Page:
The Movement America Has Been Waiting For
This Friday, on June 19th, our country celebrates Juneteenth, an important holiday commemorating the emancipation of slaves dating back to 1865. In the 155 years since the Emancipation Proclamation was read to freed slaves, many Americans have believed our country simply fixed its biased attitudes and racist behavior.
However, this assumption is far from the truth. The legacy of racism within our country wasn’t resolved because of the Emancipation Proclamation or the civil rights demonstrations in the mid-20th century. The fight for racial and social equity is nowhere near close to being finished.
Today, because we’ve never actually addressed racism and injustice through systemic societal change, we are experiencing a reaction that should not surprise anyone. Like a volcano that erupts after we’ve ignored it when it’s only boiling within its boundaries, racism hasn’t gone away because we chose to look away.
Racism is weaved into the social fabric blanketing our country. The everyday reality of racism may not be visible to many Americans, but it is very much there and will continue to exist unless we do more to reveal racial prejudice and expose institutional racism within our society.
The terrible murders of unarmed Black persons have continued to expose racial discrimination within America and have set off a powerful reaction across this country. Ahmaud Arbery was a young man out jogging when he was chased down by white supremacist vigilantes and killed. Breonna Taylor, an EMT in Louisville, was murdered in her own home by police. George Floyd was killed after an officer knelt on his neck for 8 minutes and 46 seconds.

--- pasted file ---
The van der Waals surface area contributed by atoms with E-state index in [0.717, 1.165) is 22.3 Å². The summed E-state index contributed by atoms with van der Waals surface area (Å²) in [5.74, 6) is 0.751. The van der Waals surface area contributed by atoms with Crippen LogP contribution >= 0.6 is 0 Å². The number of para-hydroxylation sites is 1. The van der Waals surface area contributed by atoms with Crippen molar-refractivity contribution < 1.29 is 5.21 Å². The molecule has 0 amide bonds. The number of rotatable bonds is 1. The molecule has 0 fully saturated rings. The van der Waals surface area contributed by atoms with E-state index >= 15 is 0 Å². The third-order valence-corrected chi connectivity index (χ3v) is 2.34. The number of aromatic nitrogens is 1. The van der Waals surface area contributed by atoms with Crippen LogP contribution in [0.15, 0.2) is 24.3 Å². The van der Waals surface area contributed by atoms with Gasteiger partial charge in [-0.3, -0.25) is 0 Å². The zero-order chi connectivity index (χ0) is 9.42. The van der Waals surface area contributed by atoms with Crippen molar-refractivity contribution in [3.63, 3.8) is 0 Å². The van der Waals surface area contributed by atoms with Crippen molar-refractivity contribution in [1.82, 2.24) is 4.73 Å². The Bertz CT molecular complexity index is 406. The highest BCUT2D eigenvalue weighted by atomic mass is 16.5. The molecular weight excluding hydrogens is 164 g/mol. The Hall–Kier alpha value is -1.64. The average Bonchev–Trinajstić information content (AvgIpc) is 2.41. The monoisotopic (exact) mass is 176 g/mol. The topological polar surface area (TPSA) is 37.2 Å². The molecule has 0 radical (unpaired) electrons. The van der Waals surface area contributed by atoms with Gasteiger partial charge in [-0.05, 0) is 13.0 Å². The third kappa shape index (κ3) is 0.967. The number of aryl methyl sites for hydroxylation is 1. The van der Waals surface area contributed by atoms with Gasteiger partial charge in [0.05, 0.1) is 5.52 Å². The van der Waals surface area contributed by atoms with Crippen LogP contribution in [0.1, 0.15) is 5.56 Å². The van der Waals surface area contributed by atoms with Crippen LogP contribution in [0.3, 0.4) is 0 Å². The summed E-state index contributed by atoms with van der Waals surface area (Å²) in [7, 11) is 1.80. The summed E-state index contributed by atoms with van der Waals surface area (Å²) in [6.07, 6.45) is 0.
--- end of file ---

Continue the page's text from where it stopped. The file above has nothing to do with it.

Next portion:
These recent deaths have shed light on the horrific violence invoked by racial prejudice, but appallingly there’s a much longer history of suffering and brutality, at the hands of white vigilantes and police, against the Black community.
Activists throughout the country are raising awareness of racial injustice, while challenging all Americans to not only condemn racism, but actively work to be anti-racist. This movement and the call to action from young people, especially, allow me to feel optimistic. This eruption of social activism may be the push our country needs to think critically about changing the landscape and creating a more equitable society.
Last week, members of the Wisconsin Legislative Black Caucus sent a letter to Governor Tony Evers requesting a special session to take up legislation to reform the justice system at the state level. Their letter cites the emergent need for a special session while laying out the existing support from civilians and law enforcement alike. I’m proud to stand behind my colleagues within the Legislative Black Caucus in supporting a call to reform the justice system.
Achieving equality will take hard work and persistence. It isn’t enough for people to want justice and peace – we have to make it happen. Don’t walk away when the going gets tough. Be sure to hold your elected officials accountable. Don’t let your elected officials ignore this movement and move on, like so many already do.
Too many legislators know that if they just hide from the issue it’ll be forgotten and they’ll never have to answer the tough questions or take the tough vote. This movement will take endurance from all citizens who are demanding justice right now.
The change we need won’t happen tomorrow or next fall just because there are elections. It won’t even happen next year until laws are debated and votes are taken.
Just like any lesson we learn from history, we cannot ignore the work that must be done to truly achieve the promise of the Declaration of Independence for all Americans to obtain, “certain unalienable Rights, that among these are Life, Liberty and the pursuit of Happiness.”
A more just, equitable society will take more than changes in the law; it will take a change in attitude and willingness to learn and grow. I’m optimistic that our collective efforts will make a difference.